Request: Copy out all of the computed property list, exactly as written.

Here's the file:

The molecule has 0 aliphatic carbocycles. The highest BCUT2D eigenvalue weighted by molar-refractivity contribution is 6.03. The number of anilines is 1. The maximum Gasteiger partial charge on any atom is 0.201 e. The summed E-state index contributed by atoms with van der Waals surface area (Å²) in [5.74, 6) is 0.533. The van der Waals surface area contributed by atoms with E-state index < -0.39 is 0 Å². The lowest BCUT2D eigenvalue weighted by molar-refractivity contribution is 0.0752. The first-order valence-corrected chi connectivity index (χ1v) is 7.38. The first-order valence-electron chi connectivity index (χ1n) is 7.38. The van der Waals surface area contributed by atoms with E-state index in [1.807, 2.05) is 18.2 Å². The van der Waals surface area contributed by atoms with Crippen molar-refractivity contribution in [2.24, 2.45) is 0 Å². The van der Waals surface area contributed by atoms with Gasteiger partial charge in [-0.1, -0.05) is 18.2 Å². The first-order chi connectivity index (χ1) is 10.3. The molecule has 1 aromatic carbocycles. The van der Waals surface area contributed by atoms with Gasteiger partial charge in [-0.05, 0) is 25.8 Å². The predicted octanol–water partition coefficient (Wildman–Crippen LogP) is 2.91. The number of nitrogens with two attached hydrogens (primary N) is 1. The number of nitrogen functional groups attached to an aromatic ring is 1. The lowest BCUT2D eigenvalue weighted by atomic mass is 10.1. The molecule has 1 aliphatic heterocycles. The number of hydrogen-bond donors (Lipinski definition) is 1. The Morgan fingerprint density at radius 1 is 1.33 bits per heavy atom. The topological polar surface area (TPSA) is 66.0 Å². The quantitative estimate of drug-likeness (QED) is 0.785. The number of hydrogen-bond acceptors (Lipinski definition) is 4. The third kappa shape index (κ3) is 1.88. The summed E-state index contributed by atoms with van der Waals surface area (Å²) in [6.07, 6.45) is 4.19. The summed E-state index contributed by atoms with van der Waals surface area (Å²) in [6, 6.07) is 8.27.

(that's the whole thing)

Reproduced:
The molecule has 0 aliphatic carbocycles. The highest BCUT2D eigenvalue weighted by molar-refractivity contribution is 6.03. The number of anilines is 1. The maximum Gasteiger partial charge on any atom is 0.201 e. The summed E-state index contributed by atoms with van der Waals surface area (Å²) in [5.74, 6) is 0.533. The van der Waals surface area contributed by atoms with E-state index < -0.39 is 0 Å². The lowest BCUT2D eigenvalue weighted by molar-refractivity contribution is 0.0752. The first-order valence-corrected chi connectivity index (χ1v) is 7.38. The first-order valence-electron chi connectivity index (χ1n) is 7.38. The van der Waals surface area contributed by atoms with E-state index in [1.807, 2.05) is 18.2 Å². The van der Waals surface area contributed by atoms with Crippen molar-refractivity contribution in [2.24, 2.45) is 0 Å². The van der Waals surface area contributed by atoms with Gasteiger partial charge in [-0.1, -0.05) is 18.2 Å². The first-order chi connectivity index (χ1) is 10.3. The molecule has 1 aromatic carbocycles. The van der Waals surface area contributed by atoms with Gasteiger partial charge in [-0.05, 0) is 25.8 Å². The predicted octanol–water partition coefficient (Wildman–Crippen LogP) is 2.91. The number of nitrogens with two attached hydrogens (primary N) is 1. The number of nitrogen functional groups attached to an aromatic ring is 1. The lowest BCUT2D eigenvalue weighted by atomic mass is 10.1. The molecule has 1 aliphatic heterocycles. The number of hydrogen-bond donors (Lipinski definition) is 1. The Morgan fingerprint density at radius 1 is 1.33 bits per heavy atom. The topological polar surface area (TPSA) is 66.0 Å². The quantitative estimate of drug-likeness (QED) is 0.785. The number of hydrogen-bond acceptors (Lipinski definition) is 4. The third kappa shape index (κ3) is 1.88. The summed E-state index contributed by atoms with van der Waals surface area (Å²) in [6.07, 6.45) is 4.19. The summed E-state index contributed by atoms with van der Waals surface area (Å²) in [6, 6.07) is 8.27.